The Transcendence of Liberty
I’ve told this story before, of the time in 1991 I attended a birthday party for a law professor at a university in USSR Ukraine. Around three tables pushed together, in a dimly lit room, in early-winter, there were twelve, mostly academicians, all standing, glasses held high, while the host’s son would go around and fill each glass with a home-brew vodka in a very traditional Russian round-robin series of toasts. When this parade finally ended at the head the table, the host asked me to speak on his behalf. Just a little in my cups, and having nothing un-foolish to say right off the top of my head, I steadied myself and reached into my inside pocket and pulled out my trusty Cato Institute edition of the Constitution, and read from it aloud, more specifically, Jefferson’s famous lines of the Declaration, one slow phrase at a time, so it could be translated. “We hold these truths to be self-evident…”
At the time I didn’t know these words by heart, but I do now.
What happened next is why.
Common words to many Americans, I swear, I don’t think any of those Soviet professors had ever heard them before, for upon finishing, I looked up to see every person assembled crying, tears pouring down their cheeks. There wasn’t a single smug been-there-heard-that look in the crowd. I’m sure the vodka helped. Then after we had eaten, three of the professors, continuing a constitutional Q & A begun before the meal, rushed up to say “Mister, Mister, now we understand Amerika Constitution. Is simple…even Ivan Ivanovich (the Russian Homer Simpson) can pursue life, liberty, happiness without permission of state.” (Emphasis mine …and theirs.)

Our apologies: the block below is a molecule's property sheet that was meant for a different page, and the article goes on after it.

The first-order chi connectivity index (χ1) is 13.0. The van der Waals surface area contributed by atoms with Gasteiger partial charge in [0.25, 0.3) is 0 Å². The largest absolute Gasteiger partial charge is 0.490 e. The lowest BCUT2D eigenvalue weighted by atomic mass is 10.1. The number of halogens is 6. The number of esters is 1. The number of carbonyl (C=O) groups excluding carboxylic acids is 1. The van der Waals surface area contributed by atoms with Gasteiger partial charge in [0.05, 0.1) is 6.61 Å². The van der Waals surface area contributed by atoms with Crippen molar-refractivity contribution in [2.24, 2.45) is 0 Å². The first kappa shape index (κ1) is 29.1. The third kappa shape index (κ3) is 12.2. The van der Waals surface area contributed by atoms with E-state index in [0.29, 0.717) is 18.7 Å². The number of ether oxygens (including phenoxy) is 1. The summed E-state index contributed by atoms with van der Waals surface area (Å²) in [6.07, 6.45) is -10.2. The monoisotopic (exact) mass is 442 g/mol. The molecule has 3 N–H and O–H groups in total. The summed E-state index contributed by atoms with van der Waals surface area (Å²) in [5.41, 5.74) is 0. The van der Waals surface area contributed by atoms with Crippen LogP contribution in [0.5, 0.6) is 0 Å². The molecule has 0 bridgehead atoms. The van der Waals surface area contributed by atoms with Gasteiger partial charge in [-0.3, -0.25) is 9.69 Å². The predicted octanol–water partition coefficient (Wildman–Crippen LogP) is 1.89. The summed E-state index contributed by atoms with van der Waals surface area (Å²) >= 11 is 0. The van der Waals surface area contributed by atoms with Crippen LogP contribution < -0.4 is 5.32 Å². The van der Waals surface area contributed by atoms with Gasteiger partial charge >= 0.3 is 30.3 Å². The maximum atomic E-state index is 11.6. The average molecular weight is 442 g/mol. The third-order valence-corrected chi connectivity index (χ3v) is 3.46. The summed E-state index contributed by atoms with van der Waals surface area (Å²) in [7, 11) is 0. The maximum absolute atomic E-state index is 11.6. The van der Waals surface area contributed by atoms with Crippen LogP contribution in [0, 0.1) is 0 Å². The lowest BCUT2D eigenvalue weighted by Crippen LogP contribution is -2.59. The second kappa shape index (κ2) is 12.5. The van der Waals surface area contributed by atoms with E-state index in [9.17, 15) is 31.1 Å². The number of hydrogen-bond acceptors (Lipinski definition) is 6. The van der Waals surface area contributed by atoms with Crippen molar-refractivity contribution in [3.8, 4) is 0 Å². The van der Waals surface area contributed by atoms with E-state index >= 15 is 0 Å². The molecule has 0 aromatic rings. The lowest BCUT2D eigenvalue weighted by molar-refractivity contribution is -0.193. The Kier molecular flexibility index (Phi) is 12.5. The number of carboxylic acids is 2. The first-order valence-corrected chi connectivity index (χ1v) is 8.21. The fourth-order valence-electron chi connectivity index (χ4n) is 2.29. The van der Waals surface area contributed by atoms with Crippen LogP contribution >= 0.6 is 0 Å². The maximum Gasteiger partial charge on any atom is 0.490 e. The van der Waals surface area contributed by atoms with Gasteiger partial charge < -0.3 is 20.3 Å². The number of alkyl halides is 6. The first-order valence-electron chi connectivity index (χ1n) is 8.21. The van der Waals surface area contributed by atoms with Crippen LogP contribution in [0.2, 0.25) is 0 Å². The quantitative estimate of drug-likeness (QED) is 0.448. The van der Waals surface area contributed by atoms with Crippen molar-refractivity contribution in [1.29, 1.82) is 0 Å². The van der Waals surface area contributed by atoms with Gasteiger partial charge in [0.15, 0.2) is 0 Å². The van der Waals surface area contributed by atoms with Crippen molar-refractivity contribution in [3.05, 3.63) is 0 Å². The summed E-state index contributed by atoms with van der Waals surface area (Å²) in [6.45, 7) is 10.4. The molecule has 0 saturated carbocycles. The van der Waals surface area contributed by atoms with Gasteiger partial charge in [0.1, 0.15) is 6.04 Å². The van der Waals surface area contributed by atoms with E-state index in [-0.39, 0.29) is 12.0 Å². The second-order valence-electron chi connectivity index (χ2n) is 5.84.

Out of the mouth of babes, huh? But scholar-babes…who could get to the nub of a proposition in a blink of an eye…and yet be humbled by a simple truth when they discovered it for the first time. When do we ever see that in Amerika anymore?
One of the most moving events in my life, I felt like I had been witness to a visitation, only am still not sure who educated who on this visit to the law professor’s cottage in the village.